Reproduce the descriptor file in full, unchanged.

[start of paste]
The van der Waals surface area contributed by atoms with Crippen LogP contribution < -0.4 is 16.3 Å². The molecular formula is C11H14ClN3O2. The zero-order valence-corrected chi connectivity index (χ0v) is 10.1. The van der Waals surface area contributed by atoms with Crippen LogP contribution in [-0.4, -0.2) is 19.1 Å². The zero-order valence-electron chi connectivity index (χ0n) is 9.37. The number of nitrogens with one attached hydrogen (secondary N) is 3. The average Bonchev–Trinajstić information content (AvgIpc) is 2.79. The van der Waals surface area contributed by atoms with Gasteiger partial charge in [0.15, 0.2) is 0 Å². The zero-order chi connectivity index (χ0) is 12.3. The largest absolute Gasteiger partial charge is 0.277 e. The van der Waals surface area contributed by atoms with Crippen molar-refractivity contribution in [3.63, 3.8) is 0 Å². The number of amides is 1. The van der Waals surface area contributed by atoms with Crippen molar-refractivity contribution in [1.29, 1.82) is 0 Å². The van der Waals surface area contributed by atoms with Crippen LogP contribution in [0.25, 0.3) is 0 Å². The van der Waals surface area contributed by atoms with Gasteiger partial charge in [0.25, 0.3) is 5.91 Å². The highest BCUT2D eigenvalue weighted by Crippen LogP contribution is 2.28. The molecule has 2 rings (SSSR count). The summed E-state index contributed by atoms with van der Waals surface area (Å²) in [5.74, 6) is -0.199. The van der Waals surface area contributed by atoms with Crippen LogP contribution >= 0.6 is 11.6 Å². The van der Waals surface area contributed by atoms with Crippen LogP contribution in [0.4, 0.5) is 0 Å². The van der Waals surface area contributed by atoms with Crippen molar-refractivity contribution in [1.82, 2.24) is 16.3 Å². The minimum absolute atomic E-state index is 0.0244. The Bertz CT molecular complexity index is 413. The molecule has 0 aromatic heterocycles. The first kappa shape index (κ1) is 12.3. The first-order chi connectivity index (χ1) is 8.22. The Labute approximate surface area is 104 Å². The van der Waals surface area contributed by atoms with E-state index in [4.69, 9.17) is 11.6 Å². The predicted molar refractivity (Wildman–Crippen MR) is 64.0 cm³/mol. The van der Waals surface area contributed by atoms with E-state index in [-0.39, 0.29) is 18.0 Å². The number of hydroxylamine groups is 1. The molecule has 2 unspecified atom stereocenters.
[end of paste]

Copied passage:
The van der Waals surface area contributed by atoms with Crippen LogP contribution < -0.4 is 16.3 Å². The molecular formula is C11H14ClN3O2. The zero-order valence-corrected chi connectivity index (χ0v) is 10.1. The van der Waals surface area contributed by atoms with Crippen LogP contribution in [-0.4, -0.2) is 19.1 Å². The zero-order valence-electron chi connectivity index (χ0n) is 9.37. The number of nitrogens with one attached hydrogen (secondary N) is 3. The average Bonchev–Trinajstić information content (AvgIpc) is 2.79. The van der Waals surface area contributed by atoms with Gasteiger partial charge in [0.15, 0.2) is 0 Å². The zero-order chi connectivity index (χ0) is 12.3. The largest absolute Gasteiger partial charge is 0.277 e. The van der Waals surface area contributed by atoms with Crippen molar-refractivity contribution in [3.63, 3.8) is 0 Å². The number of amides is 1. The van der Waals surface area contributed by atoms with Crippen molar-refractivity contribution in [1.29, 1.82) is 0 Å². The van der Waals surface area contributed by atoms with Crippen LogP contribution in [0.25, 0.3) is 0 Å². The van der Waals surface area contributed by atoms with Gasteiger partial charge in [0.25, 0.3) is 5.91 Å². The highest BCUT2D eigenvalue weighted by Crippen LogP contribution is 2.28. The molecule has 2 rings (SSSR count). The summed E-state index contributed by atoms with van der Waals surface area (Å²) in [5.74, 6) is -0.199. The van der Waals surface area contributed by atoms with Crippen LogP contribution >= 0.6 is 11.6 Å². The van der Waals surface area contributed by atoms with Crippen LogP contribution in [0.4, 0.5) is 0 Å². The van der Waals surface area contributed by atoms with Crippen molar-refractivity contribution in [1.82, 2.24) is 16.3 Å². The minimum absolute atomic E-state index is 0.0244. The Bertz CT molecular complexity index is 413. The molecule has 0 aromatic heterocycles. The first kappa shape index (κ1) is 12.3. The first-order chi connectivity index (χ1) is 8.22. The Labute approximate surface area is 104 Å². The van der Waals surface area contributed by atoms with E-state index in [4.69, 9.17) is 11.6 Å². The predicted molar refractivity (Wildman–Crippen MR) is 64.0 cm³/mol. The van der Waals surface area contributed by atoms with E-state index in [-0.39, 0.29) is 18.0 Å². The number of hydroxylamine groups is 1. The molecule has 2 unspecified atom stereocenters.